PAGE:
Riff Review: Against Me! – “Transgender Dysphoria Blues” (Total Treble)
When Against Me!’s Tom Gabel came out to Rolling Stone in May 2012 as transgender, rock n’ roll changed for good. Yes, the format has experienced homosexuality and bisexuality, but a powerful frontman taking to the path of womanhood as the world watched was a different, intriguing, yet important event.
Over time, Gabel would become Laura Jane Grace – this was known immediately. What was unclear, however, was how this all would affect Against Me!’s musical trek. Having risen slowly through the underground punk ranks to more commercial acceptance with New Wave (2007) and White Crosses (2010), this very courageous, human decision could’ve easily derailed the band. In some respect it did, as members Andrew Seward (bass) and Jay Weinberg (drums) departed the band in 2013, ultimately leaving Grace and guitarist James Bowman to carry the torch, before connecting with drummer Atom Willard and bassist Inge Johansson.
On the outside, it’s plausible to think that even the most dedicated Against Me! fans didn’t know what would come of their band. Would Grace’s voice change and subsequently affect the band’s sound too drastically? Would her decision take attention away from the music and firmly place it on her shoulders cause too much issue? Would haters hate too much?
Well, let’s just say none of those questions or departures matter anymore because Transgender Dysphoria Blues (due out on January 21, now streaming at the Against Me! website) will likely be the bravest rock album you hear this year, if not for years to come.
Grace hammers home the feelings, issues and stigmas attached to her transformation, in a way that only Against Me! songs could. “You want them to see you like they see every other girl/ they just see a faggot,” is aggressively communicated in the leadoff title track, followed by “you should’ve been a mother/should’ve been a wife” in “True Trans Soul Rebel.” Meanwhile, “Drinking with Jocks” is arguably the heaviest offering here, as Grace lambastes a past of not identifying with other males while growing up: “there will always be a difference between me and you.”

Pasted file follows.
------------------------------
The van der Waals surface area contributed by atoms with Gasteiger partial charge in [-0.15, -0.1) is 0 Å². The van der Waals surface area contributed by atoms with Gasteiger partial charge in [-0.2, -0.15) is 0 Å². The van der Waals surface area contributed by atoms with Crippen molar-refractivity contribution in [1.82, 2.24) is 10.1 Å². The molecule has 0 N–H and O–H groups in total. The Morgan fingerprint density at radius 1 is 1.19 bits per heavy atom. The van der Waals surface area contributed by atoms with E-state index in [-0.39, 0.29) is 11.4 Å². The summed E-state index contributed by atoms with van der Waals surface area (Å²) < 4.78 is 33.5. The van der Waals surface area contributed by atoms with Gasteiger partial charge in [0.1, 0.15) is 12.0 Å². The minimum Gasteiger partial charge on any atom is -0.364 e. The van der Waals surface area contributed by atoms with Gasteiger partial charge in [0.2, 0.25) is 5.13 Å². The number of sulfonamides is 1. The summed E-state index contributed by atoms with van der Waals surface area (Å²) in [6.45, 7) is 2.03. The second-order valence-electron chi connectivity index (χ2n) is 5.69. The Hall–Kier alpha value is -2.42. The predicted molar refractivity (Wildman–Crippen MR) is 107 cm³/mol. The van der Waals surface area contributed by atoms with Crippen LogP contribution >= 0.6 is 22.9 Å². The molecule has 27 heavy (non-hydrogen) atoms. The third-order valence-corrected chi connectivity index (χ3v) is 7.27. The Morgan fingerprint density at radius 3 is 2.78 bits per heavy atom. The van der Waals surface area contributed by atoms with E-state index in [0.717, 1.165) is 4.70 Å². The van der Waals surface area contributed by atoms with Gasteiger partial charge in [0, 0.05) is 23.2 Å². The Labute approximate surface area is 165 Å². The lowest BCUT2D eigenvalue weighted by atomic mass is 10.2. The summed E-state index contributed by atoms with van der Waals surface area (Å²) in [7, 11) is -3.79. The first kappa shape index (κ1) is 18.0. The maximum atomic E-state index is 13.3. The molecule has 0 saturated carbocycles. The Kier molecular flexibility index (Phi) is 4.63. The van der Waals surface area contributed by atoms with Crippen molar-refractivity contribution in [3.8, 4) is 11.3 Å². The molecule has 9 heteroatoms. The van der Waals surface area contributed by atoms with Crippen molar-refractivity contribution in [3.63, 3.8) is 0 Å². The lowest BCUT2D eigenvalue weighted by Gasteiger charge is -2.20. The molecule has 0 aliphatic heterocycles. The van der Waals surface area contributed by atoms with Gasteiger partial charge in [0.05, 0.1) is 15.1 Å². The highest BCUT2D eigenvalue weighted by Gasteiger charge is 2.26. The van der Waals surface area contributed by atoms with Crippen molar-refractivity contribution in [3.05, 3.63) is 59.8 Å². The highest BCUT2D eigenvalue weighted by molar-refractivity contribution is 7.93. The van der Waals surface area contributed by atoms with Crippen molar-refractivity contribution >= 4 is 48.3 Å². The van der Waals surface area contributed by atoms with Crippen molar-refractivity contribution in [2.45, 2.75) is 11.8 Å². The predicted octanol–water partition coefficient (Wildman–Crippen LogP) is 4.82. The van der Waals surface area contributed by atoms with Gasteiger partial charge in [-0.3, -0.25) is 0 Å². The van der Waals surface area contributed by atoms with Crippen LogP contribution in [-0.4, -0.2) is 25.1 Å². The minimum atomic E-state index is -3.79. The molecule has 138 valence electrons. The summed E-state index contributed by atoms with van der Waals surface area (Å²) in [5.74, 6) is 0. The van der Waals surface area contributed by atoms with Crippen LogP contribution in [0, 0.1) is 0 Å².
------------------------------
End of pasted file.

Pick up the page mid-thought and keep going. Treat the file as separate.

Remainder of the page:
“Silicone chest and collagen lips/how would you even recognize me?” is asked in the beautifully dark, ready-for-radio FUCKMYLIFE666, while “Paralytic States,” paints the image: “standing naked in front of that hotel bathroom mirror/in her dysphoria’s reflection she still saw her mother’s son.”
Of course, these and the droves of other lyrical passages in the song in which Grace uses to freely, potently and unequivocally get her journey across could be construed by some as supreme heavy-handedness. I would agree, but the heavy-handedness here is needed. Had this album been penned and painted by a murky narrative that kind of, sort of, related to the transformation that everyone knew was going on, there would’ve been a feeling of being shortchanged. Against Me! has been a very honest band for a long time – it wouldn’t have made sense for them to pull away from that at a time where such honesty could help and encourage so many people.
Musically, the album has power. Against Me! rarely lets up instrumentally, thus providing the perfect backdrop for the urgency of the messages in which Grace is attempting to convey.
Surely as years go on and Grace’s womanhood continues to evolve, Against Me! may change in ways uncomfortable to some, but it’s hard to believe that these changes won’t be important. By Grace stepping up to this platform, willing to take the praise and proverbial bullets, she has made the rock n’ roll landscape a better place to be.
This album is: Riff Respected